As for the shadows, we get to see some really crisp shadows on not only the PC version but also the console counterparts. There are some artifacts present around shadow maps cast from fine objects like grass, but on the whole – it looks really good. In addition to this, Starfield casts shadow maps for distant objects as well which helps in giving the open-world a consistent look and feel.
Switching gears over to the environment, Starfield presents a vast number of locales that each look differently from one another. The asset quality has seen a lot of improvements, and the terrain texture generally looks really good. Whether you’re skirting along giant rocks in outer space or exploring a distant planet, the terrain features some impressive geometric complexity that comes together to create a visually pleasing image of outdoor environments.
Of course, it also helps that this space is filled with all sorts of interesting structures and trees which makes for a living and breathing world. Starfield also makes great use of dense height fog to accentuate a sense of scale within the planet, and you will notice thick volumetric fog in the distance which also helps to hide the low level of detail in faraway areas. The level of detail swapping is also pretty smooth for the most part, though you might notice some pop-ins at times.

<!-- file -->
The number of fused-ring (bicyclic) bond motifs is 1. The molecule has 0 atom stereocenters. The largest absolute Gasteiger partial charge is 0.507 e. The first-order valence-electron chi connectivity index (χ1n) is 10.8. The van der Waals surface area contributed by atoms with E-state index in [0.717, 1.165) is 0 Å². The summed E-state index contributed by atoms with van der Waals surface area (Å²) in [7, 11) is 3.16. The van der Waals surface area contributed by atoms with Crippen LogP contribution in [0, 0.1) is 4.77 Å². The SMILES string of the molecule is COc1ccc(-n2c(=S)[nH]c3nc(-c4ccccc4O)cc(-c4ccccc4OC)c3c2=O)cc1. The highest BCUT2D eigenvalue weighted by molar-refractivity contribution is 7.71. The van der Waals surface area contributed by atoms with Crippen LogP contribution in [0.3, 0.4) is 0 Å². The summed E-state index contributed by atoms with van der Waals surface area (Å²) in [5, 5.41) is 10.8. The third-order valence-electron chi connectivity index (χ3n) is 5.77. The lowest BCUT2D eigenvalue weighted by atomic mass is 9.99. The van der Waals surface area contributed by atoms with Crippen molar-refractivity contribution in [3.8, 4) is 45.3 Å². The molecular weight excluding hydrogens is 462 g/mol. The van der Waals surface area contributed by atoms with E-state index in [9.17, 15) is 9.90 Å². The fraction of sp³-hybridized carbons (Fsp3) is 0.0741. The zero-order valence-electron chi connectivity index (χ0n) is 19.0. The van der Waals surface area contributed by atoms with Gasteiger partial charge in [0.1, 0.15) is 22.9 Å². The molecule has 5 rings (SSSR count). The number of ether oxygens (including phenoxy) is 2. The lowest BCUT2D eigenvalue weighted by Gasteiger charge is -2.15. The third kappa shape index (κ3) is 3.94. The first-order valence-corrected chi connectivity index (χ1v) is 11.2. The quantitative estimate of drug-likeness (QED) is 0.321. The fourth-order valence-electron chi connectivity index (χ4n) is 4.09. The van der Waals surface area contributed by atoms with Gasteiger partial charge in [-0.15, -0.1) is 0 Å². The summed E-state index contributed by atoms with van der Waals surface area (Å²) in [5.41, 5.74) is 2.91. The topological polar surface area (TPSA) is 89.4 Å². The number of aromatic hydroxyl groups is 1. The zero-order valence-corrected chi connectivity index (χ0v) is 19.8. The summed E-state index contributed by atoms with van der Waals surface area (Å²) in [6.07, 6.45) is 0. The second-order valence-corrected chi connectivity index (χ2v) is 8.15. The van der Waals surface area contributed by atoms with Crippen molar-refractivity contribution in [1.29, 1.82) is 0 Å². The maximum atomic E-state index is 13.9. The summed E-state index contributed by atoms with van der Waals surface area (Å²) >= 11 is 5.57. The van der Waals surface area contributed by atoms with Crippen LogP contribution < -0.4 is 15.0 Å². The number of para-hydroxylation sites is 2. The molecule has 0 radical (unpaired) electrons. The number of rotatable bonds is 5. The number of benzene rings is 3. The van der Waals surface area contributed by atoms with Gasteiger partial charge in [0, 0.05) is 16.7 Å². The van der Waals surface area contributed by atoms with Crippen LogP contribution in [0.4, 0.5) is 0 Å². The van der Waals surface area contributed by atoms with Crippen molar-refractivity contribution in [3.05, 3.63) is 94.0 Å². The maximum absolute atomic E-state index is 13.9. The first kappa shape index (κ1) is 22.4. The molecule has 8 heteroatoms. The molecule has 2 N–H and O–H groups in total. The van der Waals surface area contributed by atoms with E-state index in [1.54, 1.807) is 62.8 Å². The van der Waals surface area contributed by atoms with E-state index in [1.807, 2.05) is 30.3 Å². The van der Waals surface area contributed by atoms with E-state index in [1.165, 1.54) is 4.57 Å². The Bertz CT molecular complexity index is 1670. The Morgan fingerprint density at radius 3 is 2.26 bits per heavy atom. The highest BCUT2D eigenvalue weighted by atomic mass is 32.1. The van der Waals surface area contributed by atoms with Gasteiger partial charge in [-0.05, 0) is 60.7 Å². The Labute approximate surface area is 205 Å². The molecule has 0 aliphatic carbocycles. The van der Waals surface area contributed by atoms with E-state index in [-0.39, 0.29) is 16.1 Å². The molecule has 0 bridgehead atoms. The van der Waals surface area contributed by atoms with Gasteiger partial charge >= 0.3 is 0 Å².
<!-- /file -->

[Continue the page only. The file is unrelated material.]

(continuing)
The world streaming also works really well, though it needs to be noted that Starfield isn’t a seamless open-world experience. Moving from indoors to outdoors and traveling between planets will trigger a loading screen that lasts anywhere from 4 to 6 seconds, and it can cause a brief slowdown as everything loads into memory.
As you move towards the settlements and indoor environments, you will get to appreciate the NASA Punk designs of Starfield. Everything from the architecture of settlements to the high-tech gadgets all around to even the clothing strikes a great balance between realism and sci-fi fantasy, and it’s all brought to life by some great use of physically based materials.
Most of the world and structures are made up of rough surfaces that reflect little light into the surroundings, which gives these environments a sort of flat look. But the gorgeous art direction and smart use of colors ensures that the flat look isn’t a boring one, instead, it results in a distinct visual tone that slowly grows on the player.